Why China is coming to Central Asia?

Dr. Janja Avgustin

Although China is a very important trading partner[i] for the former Soviet republics of Central Asia (Kazakhstan, Kyrgyzstan, Tajikistan, Turkmenistan and Uzbekistan), those same five countries together make up for only around 1% of all of China’s trade.[ii] Regarding trade, China[iii] mostly imports metals and mineral products (mainly petroleum gas and crude petroleum)[iv] and exports machines and textiles (mainly cotton)[v]. In both cases, Central Asia does not represent a significant source of import and export for China, even if trade has been steadily growing. So, why has China been attempting to enhance its relations with this region with a more assertive foreign policy, devising the so-called New Silk Road?[vi] The following paragraphs will briefly examine what scholars say about this.

Zhi (2016, 69) believes that the “New Silk Road Strategy provides an opportunity for China and the U.S. to cooperate in the region and reconsider their relationship within the context of their individual interests and strategy across the continent.” However, Rolland (2015, 4) argues that the “birth of a transcontinental economic corridor, as envisioned by the Chinese authorities, could change the global landscape, shifting the focus of strategy and commerce to the Eurasian landmass from the waters surrounding it and reducing the significance of U.S. naval supremacy. This corridor could further intensify intra-European divergences over Asia policy, cause deep differences between the United States and its European allies, and sharpen commercial rivalries.” A decade earlier Shambaugh (2005, 93) had already warned that “the United States views the increasing closeness between China and ASEAN with the same uncertainty that Beijing views the growing U.S. ties with India, Pakistan, and Central Asian states.”

Similarly, some point towards China’s fluctuating relationship with Russia. Odgaard (2017, 41), for example, finds that the “increased mutual concern for continued regional stability has encouraged Beijing and Moscow to coordinate their policies across a wide range of issue areas. Stability allows them to focus attention and resources on each of their different geostrategic priorities.” However, the difference in their priorities might take over making “future competition between Russia and China,[vii] as well as Russian and Chinese integration projects in Central Asia” indeed highly likely “due to their ambiguous bilateral relationship that involves close cooperation and intense competition simultaneously” (Muratshina 2017, 97). Samokhvalov (2018, 42) believes that “open conflict was prevented by close personal relations between Xi Jinping and Putin and signs of respect displayed by China to Russia in other spheres.”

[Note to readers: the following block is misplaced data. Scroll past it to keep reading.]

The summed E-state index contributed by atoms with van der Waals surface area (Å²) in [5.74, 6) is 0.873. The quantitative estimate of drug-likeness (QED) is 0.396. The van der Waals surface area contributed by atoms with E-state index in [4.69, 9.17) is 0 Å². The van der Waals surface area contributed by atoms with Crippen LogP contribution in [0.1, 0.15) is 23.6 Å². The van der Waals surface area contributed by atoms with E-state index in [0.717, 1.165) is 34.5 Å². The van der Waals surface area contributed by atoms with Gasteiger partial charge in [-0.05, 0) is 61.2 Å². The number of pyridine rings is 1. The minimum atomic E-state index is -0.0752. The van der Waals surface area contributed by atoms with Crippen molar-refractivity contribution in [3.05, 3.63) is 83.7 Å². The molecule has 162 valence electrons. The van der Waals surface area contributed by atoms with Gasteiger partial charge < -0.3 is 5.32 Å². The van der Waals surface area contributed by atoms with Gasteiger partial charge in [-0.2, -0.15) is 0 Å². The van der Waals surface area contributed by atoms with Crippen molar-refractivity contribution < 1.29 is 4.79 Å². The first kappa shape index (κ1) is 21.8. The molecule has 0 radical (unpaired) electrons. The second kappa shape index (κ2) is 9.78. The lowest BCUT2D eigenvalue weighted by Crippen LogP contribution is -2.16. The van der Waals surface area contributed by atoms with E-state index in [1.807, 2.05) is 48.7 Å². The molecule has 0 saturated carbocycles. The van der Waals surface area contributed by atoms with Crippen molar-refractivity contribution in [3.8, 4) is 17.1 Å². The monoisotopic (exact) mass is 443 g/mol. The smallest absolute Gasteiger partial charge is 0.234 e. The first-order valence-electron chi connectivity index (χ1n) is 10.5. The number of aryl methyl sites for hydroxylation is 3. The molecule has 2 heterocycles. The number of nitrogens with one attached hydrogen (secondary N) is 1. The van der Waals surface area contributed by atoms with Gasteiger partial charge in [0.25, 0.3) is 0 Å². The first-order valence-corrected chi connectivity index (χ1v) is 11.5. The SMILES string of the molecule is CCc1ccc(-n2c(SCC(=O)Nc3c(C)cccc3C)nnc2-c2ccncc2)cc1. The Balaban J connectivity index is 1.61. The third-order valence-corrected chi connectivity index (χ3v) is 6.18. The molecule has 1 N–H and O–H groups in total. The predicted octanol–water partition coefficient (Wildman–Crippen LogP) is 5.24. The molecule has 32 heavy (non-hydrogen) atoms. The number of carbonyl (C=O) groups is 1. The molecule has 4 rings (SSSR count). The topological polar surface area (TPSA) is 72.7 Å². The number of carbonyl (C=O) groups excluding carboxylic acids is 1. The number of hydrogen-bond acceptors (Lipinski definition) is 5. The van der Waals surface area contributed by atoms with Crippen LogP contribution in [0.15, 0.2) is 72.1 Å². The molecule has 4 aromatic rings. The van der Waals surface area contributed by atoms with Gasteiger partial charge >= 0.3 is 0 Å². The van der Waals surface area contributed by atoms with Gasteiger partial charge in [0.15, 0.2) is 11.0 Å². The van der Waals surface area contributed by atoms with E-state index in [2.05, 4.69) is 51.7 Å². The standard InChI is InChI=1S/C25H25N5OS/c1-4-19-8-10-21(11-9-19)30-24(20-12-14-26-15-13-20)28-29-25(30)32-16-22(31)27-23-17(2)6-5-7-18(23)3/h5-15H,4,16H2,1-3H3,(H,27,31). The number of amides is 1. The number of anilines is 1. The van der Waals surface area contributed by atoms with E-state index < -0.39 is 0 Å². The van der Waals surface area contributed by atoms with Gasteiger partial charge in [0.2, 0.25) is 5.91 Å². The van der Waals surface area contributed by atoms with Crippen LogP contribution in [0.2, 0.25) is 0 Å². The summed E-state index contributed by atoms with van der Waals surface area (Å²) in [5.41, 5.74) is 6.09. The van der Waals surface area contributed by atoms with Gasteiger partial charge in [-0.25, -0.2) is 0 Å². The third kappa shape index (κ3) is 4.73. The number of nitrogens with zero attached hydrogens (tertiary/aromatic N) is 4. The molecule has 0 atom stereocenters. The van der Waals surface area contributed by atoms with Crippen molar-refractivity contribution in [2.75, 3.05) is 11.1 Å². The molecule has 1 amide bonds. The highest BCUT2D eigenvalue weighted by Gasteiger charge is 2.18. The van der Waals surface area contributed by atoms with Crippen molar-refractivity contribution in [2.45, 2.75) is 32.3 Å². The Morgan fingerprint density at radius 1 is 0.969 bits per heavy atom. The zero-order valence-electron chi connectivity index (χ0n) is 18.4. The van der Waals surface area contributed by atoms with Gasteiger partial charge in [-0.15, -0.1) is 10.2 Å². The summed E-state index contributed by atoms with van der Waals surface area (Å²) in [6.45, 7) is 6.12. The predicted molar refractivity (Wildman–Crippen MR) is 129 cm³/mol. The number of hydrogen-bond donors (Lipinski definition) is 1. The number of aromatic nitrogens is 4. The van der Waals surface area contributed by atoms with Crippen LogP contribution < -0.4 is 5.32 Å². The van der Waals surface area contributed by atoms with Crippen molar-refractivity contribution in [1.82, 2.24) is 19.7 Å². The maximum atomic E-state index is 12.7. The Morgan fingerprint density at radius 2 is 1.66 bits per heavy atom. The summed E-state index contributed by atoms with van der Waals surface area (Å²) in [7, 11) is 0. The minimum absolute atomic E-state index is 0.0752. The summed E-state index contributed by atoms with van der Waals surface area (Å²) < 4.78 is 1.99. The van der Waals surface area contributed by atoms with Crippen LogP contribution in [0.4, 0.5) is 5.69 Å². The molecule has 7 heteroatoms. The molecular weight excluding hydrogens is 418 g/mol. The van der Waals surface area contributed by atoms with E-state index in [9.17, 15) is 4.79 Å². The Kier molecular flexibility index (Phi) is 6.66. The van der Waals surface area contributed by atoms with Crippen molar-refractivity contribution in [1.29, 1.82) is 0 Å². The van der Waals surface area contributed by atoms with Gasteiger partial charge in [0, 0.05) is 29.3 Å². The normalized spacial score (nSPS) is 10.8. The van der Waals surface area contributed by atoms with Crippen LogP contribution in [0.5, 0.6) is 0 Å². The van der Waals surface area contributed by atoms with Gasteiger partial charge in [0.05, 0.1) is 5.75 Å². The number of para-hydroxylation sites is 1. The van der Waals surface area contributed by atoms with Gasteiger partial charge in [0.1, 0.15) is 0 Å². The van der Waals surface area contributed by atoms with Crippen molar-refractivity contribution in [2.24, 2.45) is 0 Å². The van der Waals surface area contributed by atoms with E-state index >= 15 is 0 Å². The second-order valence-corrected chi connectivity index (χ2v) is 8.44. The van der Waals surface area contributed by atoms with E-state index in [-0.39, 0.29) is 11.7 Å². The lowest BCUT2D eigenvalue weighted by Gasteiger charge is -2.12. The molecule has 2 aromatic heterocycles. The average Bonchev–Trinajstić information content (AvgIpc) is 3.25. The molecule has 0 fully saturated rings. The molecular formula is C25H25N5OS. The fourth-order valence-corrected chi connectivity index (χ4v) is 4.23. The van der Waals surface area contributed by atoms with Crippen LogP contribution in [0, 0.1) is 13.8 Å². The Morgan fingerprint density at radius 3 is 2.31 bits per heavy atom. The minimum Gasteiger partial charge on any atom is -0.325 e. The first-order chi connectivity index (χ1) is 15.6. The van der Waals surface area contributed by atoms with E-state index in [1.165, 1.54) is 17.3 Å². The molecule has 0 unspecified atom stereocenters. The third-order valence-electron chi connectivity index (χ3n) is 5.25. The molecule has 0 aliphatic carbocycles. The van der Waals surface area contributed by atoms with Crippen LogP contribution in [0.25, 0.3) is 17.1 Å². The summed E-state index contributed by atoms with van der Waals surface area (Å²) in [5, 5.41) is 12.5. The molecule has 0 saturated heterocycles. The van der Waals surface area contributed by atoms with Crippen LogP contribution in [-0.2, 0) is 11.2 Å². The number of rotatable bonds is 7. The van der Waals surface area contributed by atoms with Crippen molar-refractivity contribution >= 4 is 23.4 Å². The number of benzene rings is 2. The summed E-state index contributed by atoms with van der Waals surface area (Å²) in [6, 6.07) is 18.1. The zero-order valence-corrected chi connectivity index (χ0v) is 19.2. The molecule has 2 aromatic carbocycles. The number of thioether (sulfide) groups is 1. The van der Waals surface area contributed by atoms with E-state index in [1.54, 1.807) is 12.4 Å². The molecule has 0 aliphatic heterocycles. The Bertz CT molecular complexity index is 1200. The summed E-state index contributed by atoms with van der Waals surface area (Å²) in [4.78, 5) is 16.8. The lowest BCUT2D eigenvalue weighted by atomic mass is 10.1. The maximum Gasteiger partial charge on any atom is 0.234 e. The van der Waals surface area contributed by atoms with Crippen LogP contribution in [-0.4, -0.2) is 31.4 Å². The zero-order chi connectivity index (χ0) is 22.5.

From the perspective of Central Asia however, as Naarajärvi (2012, 113) concludes, “the actions and presence of China and Russia in Central Asia, together with inherently inauspicious characteristics of the region when compared to the post-Cold War new regionalist thinking, hinder the overall regionalisation in the area.” Also, “Central Asian states are at once desirous of the growing Chinese presence, wanting to take advantage of its economic dynamism and geostrategic influence, but also fearful of its potential demographic and cultural clout” (Peyrouse 2016, 14).

Stability[viii] of the region has been the cause of concern as well as a targeted aim.[ix] According to Rolland (2015, 2), “Beijing aims to build railways that will connect the Xinjiang region to its Kazakh and Kyrgyz neighbors, and then westward to the Middle East and Europe, in the hope that economic development brought by building infrastructure will enhance the political stability in these areas.” In fact, Musharaf and Manzoor (2017, 244) state that stability and security in the region is the only shared interest between China, Russia and the US. Naarajärvi (2012, 113) also points out that “regionalisation, hopefully in time leading to greater regional cooperation in Central Asia, is very much in the interests of Europe and the European Union (EU) as a potential peaceful way forward in the development of the region.” However, in his study Kavalski (2007, 855) predicted that “the inconclusive inference that the complexity of Central Asian interactions makes it unlikely to infer whether China, India or the EU would prevail as the model to be emulated by regional states. However, the likelihood of an extended rivalry (rather than cooperation) is something that is already apparent.”

It would seem that even though China’s strategy in Central Asia is clear, the existing complexity of relations, geostrategic importance of the region, and the political instability of the five countries makes it particularly difficult to gauge the consequences, impacts and possible combination of outcomes due to the diversity of actors and interests. Undoubtedly, the presence of China in Central Asia has been on the rise and while most look at the region from the perspective of interplay between China, US and Russia,[x] it is important to stress that in Central Asia itself there “is a predominant suspicion that China still has imperial designs on Central Asia and merely wants to conceal or delay them” (Peyrouse 2016, 22).